Coming by bus from either direction, one has to walk quite a distance from the bus stand to the BMICH entrance gate. And, as everyone knows, it is another good distance to walk from the gate to the exhibition halls.
Then, after viewing the exhibition, one has to again walk a great distance to the closest bus halt. A person walking from the gate to a bus halt has to hope and pray it will not rain because there is no place of shelter on this stretch of the road.
The authorities should put up modern halts close to the BMICH main gate.
Steel flyovers – those UK leftovers – are ugly, costly and risky
To the best of my knowledge, no one, including City Planners, politicians and professional bodies, has commented on those monstrous overhead steel structures known as flyovers that mar the city skyline. You do not see such unsightly structures in neighbouring countries such as India, Pakistan, Malaysia or Singapore.
Built to take on extra traffic loads, these steel structures were common sights in Britain 50 or 75 years back, but not any more. In the UK, they have switched to the more elegant concrete flyover, which can be contoured as bridges that look aesthetically pleasing. Concrete flyovers can be built over rivers, lagoons, and places where the sea comes inland. They add to the beauty of a city, unlike the crude-looking steel flyover.
The source of these second-hand steel flyovers is the UK, which started selling their dismantled steel flyovers to corrupt regimes in under-developed countries in Africa and Asia. Greedy decision-makers in this country seized the opportunity to make a fast buck because these imports no doubt came tagged with a fat commission for those who swung the deals.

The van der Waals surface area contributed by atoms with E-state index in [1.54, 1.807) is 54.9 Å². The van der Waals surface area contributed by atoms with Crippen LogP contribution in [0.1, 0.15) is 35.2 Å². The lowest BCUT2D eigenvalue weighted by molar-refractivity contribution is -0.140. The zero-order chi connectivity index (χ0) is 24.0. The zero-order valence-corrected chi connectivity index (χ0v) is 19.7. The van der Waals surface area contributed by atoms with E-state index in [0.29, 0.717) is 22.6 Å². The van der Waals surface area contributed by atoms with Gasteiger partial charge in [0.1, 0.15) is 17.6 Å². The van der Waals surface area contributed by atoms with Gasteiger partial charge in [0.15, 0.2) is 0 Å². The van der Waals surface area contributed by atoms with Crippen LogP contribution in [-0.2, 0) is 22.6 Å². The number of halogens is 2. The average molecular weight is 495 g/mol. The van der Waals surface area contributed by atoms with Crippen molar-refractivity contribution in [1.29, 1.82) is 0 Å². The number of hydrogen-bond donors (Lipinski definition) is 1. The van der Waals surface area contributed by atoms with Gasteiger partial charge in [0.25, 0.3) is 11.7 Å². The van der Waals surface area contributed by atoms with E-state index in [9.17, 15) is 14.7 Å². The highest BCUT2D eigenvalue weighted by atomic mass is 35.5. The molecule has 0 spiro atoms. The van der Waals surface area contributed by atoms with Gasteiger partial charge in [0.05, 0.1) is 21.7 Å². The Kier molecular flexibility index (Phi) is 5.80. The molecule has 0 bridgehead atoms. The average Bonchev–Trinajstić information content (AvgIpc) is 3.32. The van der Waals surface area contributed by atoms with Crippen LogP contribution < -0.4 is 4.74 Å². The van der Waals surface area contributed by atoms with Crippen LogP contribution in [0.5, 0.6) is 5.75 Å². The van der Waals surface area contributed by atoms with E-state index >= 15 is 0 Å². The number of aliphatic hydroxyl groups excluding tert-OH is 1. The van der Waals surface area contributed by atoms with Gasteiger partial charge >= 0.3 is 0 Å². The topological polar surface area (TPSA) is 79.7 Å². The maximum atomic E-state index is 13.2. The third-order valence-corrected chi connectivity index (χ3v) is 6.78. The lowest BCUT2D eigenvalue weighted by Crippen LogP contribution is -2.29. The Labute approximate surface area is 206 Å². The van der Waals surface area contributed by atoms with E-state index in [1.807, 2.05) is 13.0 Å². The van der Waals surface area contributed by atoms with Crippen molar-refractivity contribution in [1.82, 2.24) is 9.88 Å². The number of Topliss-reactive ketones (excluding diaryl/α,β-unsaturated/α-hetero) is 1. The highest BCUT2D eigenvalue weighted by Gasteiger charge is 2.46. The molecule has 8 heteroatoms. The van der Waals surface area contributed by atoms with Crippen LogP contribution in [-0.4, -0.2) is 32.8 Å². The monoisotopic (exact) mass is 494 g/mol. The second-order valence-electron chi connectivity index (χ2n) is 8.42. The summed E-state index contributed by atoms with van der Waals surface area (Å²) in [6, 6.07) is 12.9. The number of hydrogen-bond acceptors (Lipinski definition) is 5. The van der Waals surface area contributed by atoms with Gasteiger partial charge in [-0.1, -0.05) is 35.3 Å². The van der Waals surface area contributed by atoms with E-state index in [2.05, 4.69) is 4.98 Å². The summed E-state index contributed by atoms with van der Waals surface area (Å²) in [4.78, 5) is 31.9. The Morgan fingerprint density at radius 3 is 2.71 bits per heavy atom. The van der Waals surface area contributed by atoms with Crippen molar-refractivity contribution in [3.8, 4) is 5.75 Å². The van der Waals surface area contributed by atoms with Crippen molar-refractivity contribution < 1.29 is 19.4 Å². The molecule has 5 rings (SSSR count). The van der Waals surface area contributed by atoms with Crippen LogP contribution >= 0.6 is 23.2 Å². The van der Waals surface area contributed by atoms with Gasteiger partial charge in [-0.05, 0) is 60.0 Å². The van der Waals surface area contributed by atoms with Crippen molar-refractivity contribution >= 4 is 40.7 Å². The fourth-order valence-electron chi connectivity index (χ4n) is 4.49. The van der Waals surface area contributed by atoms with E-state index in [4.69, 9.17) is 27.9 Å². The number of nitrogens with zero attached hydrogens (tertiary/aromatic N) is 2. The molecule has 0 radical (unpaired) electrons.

No doubt these flyovers offered a quick solution for over-utilised roads. Nevertheless, a city’s beauty should never be sacrificed for short-term solutions. The Roads Development Authority (RDA) would have been well advised to build concrete overhead bridges, rather than use ugly discarded steel flyovers.
In most countries, even less developed ones, the detailed design of a bridge or flyover or a grade separated interchange never goes to the drawing board or computer until the design and concept is approved by competent urban design authorities.
I wonder whether those responsible for these awful structures have ever gone to a Bridge Architect for advice.
As I understand, these flyovers were given to Sri Lanka by the British government on a “supply, design and build” basis, under a so-called Technical Assistance Programme. The cost of the exercise has to be borne by the Sri Lanka tax-payer, and the money will go back with interest to the British Exchequer.
Steel flyovers should be completely done away with. The maintenance cost is excessive, and besides they have a much shorter “life span” than concrete bridges. Without a structured maintenance programme, there is a real danger of corrosion and decay on steel flyovers.
Consultant Chartered Engineer
New Matale road needs pavements and dengue treatment
The carpeting of the Matale municipal council road started about three months ago, on the eve of the Matale municipal election. The carpeting of this road has been completed, but the two sides of the road remain untouched. There should be two pavements, for pedestrians to use so they do not get in the way of vehicles. As a result, the roads have become virtual death traps for pedestrians.
Adding to the inconvenience, there are ditches and accumulated water on either side of the road that have become a breeding ground for mosquitoes, especially the dengue type.
Very recently, the Matale Municipal Council authorities visited the homes near to the residence of a patient who is being treated for dengue at the Matale Base Hospital.
This is a good gesture on the part of the authorities. It shows they are serious about dengue eradication. We hope the relevant authorities will see to it that the Matale road and environs are attended to before the dengue menace spreads.
B. M. L. Ratnayake,